“The real Earth does not need saving,” he writes in his 2009 book, The Vanishing Face of Gaia: A Final Warning. “It can, will, and always has saved itself, and it is now starting to do so by changing to a state much less favorable for us and other animals.”

 Bill Koch, one of the wealthiest men on the planet, is an avid collector of fine wines,
fine art, nautical gear, and western memorabilia.
Photograph by Mark Randall/MCT/Landov

Gordon believes the Earth does need saving, and he thinks his wind farm can be part of the solution. He also makes no apology for building a project that will yield him a profit. “It’s important that people in this industry see that it’s not just coal and petroleum coke people that can make money, but renewable energy developers can also make money,” he says. “Because if we don’t, we’re not going to have innovation in this industry and we’re not going to have projects two, three, and four.”

Gordon bristles at any suggestion that it’s too late to combat climate change. “The choice of heading for higher ground is not one I’m willing to accept. I have three children. One is six, one is nine, and I have a 24-year-old. This is the greatest environmental threat,” he says. The wind entrepreneur also seems amazed that Koch and many of the other Cape Cod opponents of his project yet occupy waterfront properties that are likely to be among the first to feel the effects of climate change. “Cape Cod being a low-lying coastal community, it’s most susceptible to the impacts of climate change,” he says. “There’s a biblical irony here. For someone like Bill Koch to fight this project, it is a biblical irony.”


It’s coming down to crunch time for Cape Wind. Gordon must begin construction of his wind farm by the end of 2015 or face losing the contracts he has with National Grid and Northeast Utilities. The time frame seems doable. He has most everything he needs except a loan for the construction work. Lenders are probably skittish about the pending Washington court appeals related to the project, but if Obama’s Department of Energy approves a loan guarantee for the wind farm those concerns are likely to evaporate. “We feel we’re in a very good place,” Gordon says.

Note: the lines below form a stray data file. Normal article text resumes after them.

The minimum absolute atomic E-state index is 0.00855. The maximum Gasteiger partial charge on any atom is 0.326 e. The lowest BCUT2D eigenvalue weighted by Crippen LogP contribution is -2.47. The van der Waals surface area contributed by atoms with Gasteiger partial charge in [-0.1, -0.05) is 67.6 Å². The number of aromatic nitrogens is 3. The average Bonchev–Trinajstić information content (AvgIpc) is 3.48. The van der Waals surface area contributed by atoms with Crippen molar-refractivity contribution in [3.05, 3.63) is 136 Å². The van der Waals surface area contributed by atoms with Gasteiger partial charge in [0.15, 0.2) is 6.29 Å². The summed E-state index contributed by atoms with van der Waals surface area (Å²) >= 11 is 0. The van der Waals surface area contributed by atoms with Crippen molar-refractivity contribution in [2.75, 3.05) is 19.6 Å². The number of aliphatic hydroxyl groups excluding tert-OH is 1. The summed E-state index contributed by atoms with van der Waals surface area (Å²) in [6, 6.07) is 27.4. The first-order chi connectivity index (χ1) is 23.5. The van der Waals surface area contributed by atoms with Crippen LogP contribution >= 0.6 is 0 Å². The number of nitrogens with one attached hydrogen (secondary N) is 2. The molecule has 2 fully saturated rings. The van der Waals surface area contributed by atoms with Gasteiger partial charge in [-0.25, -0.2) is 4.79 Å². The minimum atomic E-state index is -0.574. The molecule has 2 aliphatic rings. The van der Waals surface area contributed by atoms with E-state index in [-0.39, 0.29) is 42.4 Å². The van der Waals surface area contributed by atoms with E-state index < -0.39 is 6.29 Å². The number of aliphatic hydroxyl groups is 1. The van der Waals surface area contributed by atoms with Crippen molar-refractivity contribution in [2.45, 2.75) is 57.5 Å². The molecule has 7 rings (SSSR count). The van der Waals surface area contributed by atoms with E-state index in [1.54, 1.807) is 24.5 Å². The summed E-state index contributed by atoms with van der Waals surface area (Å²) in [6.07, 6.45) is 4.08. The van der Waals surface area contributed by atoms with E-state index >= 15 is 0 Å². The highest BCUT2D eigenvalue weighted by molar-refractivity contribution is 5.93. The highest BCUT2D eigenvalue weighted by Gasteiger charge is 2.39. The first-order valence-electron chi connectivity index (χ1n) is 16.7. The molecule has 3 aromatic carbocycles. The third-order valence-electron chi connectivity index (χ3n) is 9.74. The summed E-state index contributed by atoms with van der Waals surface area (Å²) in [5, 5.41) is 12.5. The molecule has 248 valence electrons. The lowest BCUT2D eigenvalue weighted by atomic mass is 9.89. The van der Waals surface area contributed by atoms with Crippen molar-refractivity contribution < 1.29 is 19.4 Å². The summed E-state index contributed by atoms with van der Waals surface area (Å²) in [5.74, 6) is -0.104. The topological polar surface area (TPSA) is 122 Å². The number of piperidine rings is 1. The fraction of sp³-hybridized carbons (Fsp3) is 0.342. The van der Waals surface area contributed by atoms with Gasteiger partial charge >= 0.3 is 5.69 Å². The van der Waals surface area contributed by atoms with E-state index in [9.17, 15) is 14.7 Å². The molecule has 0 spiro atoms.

In fact, Gordon is telling Massachusetts electric ratepayers that it’s in their self-interest to see Cape Wind begin construction this year. His utility contracts mandate that the price he receives for his power will rise by 2 cents a kilowatt hour if the project is unable to obtain a federal investment tax credit. To qualify for the tax credit, Cape Wind must start construction before the credit expires at the end of this year.

Koch says he is pursuing two Cape Wind strategies. “One is to just delay, delay, delay, which we’re doing and hopefully we can win some of these bureaucrats over,” he says. “The other way is to elect politicians who understand how foolhardy alternative energy is.”

The court appeals in Washington are part of the delay strategy. They challenge Cape Wind approvals granted by the Interior Department, the Fish and Wildlife Service, the Federal Aviation Administration, and the US Coast Guard. The Alliance to Protect Nantucket Sound is footing the bill for all but one of the court challenges. The Alliance is also mobilizing opposition within Congress to giving Cape Wind a federal loan guarantee.

The Alliance hasn’t had much success in court, except in the US Court of Appeals for the District of Columbia, a conservative-leaning body that has been caught in a political tug-of-war between Obama and Republicans in Wash­ington. The appeals court has only seven of its 11 justices, and a majority of them were appointed by past Republi­can presidents. Obama nominees to the court haven’t survived the Senate approval process. In 2011, the court ruled the FAA failed to adequately review whether Cape Wind would pose a danger to pilots flying by visual flight rules. It took another year before the FAA affirmed its earlier decision, a ruling that is again being challenged.